Carlos Turcios became outspoken about Fort Worth ISD when he was a 15-year-old student trying to keep his overcrowded high school as one campus. 

Five years ago, he rallied support against that effort and succeeded in keeping the World Languages Institute whole. Turcios, a 2020 graduate of the district, hasn’t stopped voicing his opinion on Fort Worth ISD. 

Turcios, now 20, recently organized a group of residents who wanted to send a vote of no confidence to the district and Superintendent Kent Scribner by tanking the district’s $1.5 billion bond package. Benefiting from a statewide and national climate opposing school boards, they convinced enough voters to nearly reject the entirety of Fort Worth ISD’s bond — all without a political action committee, consultants and tens of thousands of dollars.

“All we did was literally make some flyers. Some parents made some yard signs. We used our connections with neighborhoods,” Turcios said. “That’s how we did it.”

The bond election’s outcome accentuated many residents’ growing disappointment and dissatisfaction with a school district that has promised wide-sweeping academic improvements and has yet to deliver on them. District officials, though, blamed the result on an uncertain economy and mandated ballot language about the bond causing a tax rate increase.

School boards have become the new battleground in politics. People are increasingly disgruntled with the direction of schools and have channeled their anger into the voting booth, said Thomas Marshall, a political science professor at the University of Texas at Arlington. 

A 57-vote margin amplifies that feeling, he added.

“You can’t look at the closeness of the bond election as anything other than a symptom of the unhappiness that is out there,” Marshall said. “When you get low turnout and widespread national unhappiness with school boards, you’re going to get a wake-up call.”

Until this year, every bond Fort Worth ISD has proposed since at least 1999 has been approved. The trio of proposals that failed focused on upgrades for extracurricular buildings, including fine arts centers and stadiums.

Across the state, more than half of school districts saw their bond packages fail. The November ballot featured 110 propositions — 58 were rejected. However, voters approved $5.3 billion across 52 bond proposals — 23% of which was Fort Worth ISD’s Proposition A. 

Only 9% of the 264,949 registered voters in Fort Worth ISD cast a ballot in the Nov. 2 bond election. Although bond opponents rejected three proposals, Scribner said, their votes represent a small portion of the district.

“That’s not a mandate against the Fort Worth ISD,” the superintendent said.

Each of Fort Worth ISD’s propositions had a state-mandated sentence accompanying them: “This is a property tax increase.” Lawmakers added the requirement in 2019 when they passed House Bill 3. Scribner said that language had a chilling effect on the results. 

The bond is not expected to increase the debt service tax rate, one of two rates that make up the total property tax. However, residents likely will have higher tax bills to Fort Worth ISD because of increasing property appraisal. This year, appraisals grew by 8.2%.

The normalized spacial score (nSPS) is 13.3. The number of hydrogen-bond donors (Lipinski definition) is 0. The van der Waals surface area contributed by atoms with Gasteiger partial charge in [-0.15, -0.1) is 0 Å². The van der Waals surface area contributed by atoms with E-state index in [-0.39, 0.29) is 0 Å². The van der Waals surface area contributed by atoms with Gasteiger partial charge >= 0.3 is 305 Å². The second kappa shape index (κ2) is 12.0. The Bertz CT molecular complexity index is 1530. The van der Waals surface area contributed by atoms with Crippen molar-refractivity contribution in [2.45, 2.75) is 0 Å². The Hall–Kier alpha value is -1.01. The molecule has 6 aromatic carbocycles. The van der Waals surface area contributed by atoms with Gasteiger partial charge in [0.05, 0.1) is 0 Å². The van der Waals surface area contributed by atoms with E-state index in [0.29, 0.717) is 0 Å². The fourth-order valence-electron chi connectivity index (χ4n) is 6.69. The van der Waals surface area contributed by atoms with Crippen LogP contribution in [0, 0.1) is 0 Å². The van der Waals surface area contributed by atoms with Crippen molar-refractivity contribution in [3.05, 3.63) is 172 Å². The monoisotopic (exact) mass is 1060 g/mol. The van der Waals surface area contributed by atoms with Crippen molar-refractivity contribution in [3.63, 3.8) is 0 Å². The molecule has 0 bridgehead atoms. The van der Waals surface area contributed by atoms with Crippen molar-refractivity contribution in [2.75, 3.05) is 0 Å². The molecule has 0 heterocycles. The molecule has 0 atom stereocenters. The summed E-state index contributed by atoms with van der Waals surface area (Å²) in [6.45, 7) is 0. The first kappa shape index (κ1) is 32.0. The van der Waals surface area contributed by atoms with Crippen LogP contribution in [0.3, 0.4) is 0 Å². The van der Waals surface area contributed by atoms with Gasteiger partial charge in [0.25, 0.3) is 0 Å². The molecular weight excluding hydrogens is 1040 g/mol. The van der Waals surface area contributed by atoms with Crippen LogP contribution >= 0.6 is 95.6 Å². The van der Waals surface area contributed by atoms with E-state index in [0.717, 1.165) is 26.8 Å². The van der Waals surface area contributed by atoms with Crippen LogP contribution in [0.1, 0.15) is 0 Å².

“Despite our best efforts to educate voters about this, it was difficult for many to reconcile the fact that those words were there in black and white on an official state document,” Scribner said.

District leaders have acknowledged their approach to the bond left plenty of room for improvement. While glad voters narrowly approved $1.2 billion in campus improvements, school board President Tobi Jackson, took responsibility for a lackluster election.

School districts are used to going under the radar, focusing on a small audience of observers and patting themselves on the back, Marshall said. Those days appear to be ending as scrutiny increases over curriculum and spending, the political science professor said. 

The political environment is the perfect storm for people to turn their attention to school districts. Nationally, conservatives have alleged critical race theory, an academic concept that looks at how racism has shaped government and society in the United States, is taught in K-12 schools. Add in high inflation, an unpopular president, low turnout and just an overall negative year, and it means a much tougher time trying to convince voters a $1.5 billion bond is needed, Marshall said.

The Rev. Charles Johnson led the Our Kids Our Future PAC, the group responsible for campaigning in favor of the bond. He wasn’t surprised the shoestring opposition effort was mostly successful because of the general anti-public education atmosphere in the state and nation.

“They didn’t need to have a monied and organized opposition — they didn’t need it,” Johnson said. “They had the opposition from the former president right on down to the governor.”

“And it won anyway,” Johnson added.

Marshall, the professor, described the results as coming pretty close to a vote of no confidence on trustees and the district. 

Johnson disagreed with the idea that voters have a gloomy outlook on Fort Worth ISD. 

“You don’t criticize the Dallas Cowboys for a six-point win over an opponent. You take the win, and that’s what we’re doing,” Johnson said.

Turcios, the Fort Worth ISD graduate, said the bond’s narrow victory was an indictment of Scribner and how he has led the district as superintendent. Turcios was hopeful when Scribner came to the district in 2015. Then the superintendent led the district from crisis to crisis while student outcomes languished, Turcios said.